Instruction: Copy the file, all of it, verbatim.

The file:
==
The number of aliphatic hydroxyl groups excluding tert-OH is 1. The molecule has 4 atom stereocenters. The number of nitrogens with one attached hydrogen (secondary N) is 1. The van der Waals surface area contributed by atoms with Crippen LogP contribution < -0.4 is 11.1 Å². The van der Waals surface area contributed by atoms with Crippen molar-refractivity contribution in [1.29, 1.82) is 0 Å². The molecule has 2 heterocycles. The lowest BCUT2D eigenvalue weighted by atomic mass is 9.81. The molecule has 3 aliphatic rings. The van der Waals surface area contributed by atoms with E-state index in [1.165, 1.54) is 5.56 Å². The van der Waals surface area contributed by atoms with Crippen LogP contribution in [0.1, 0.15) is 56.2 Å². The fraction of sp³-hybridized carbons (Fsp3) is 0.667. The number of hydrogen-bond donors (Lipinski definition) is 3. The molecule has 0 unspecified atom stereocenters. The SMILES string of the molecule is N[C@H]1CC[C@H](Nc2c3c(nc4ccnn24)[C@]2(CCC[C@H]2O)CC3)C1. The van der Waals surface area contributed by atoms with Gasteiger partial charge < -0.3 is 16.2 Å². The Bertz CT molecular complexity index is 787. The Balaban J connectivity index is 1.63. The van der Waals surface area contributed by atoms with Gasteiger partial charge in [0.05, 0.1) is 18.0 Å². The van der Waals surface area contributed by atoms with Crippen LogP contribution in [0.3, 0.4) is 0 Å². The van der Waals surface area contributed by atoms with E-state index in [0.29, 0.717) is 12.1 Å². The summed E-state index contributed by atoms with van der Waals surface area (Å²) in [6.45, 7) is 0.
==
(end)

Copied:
The number of aliphatic hydroxyl groups excluding tert-OH is 1. The molecule has 4 atom stereocenters. The number of nitrogens with one attached hydrogen (secondary N) is 1. The van der Waals surface area contributed by atoms with Crippen LogP contribution < -0.4 is 11.1 Å². The van der Waals surface area contributed by atoms with Crippen molar-refractivity contribution in [1.29, 1.82) is 0 Å². The molecule has 2 heterocycles. The lowest BCUT2D eigenvalue weighted by atomic mass is 9.81. The molecule has 3 aliphatic rings. The van der Waals surface area contributed by atoms with E-state index in [1.165, 1.54) is 5.56 Å². The van der Waals surface area contributed by atoms with Crippen LogP contribution in [0.1, 0.15) is 56.2 Å². The fraction of sp³-hybridized carbons (Fsp3) is 0.667. The number of hydrogen-bond donors (Lipinski definition) is 3. The molecule has 0 unspecified atom stereocenters. The SMILES string of the molecule is N[C@H]1CC[C@H](Nc2c3c(nc4ccnn24)[C@]2(CCC[C@H]2O)CC3)C1. The van der Waals surface area contributed by atoms with Gasteiger partial charge < -0.3 is 16.2 Å². The Bertz CT molecular complexity index is 787. The Balaban J connectivity index is 1.63. The van der Waals surface area contributed by atoms with Gasteiger partial charge in [0.05, 0.1) is 18.0 Å². The van der Waals surface area contributed by atoms with Crippen LogP contribution in [0.3, 0.4) is 0 Å². The van der Waals surface area contributed by atoms with E-state index in [0.29, 0.717) is 12.1 Å². The summed E-state index contributed by atoms with van der Waals surface area (Å²) in [6.45, 7) is 0.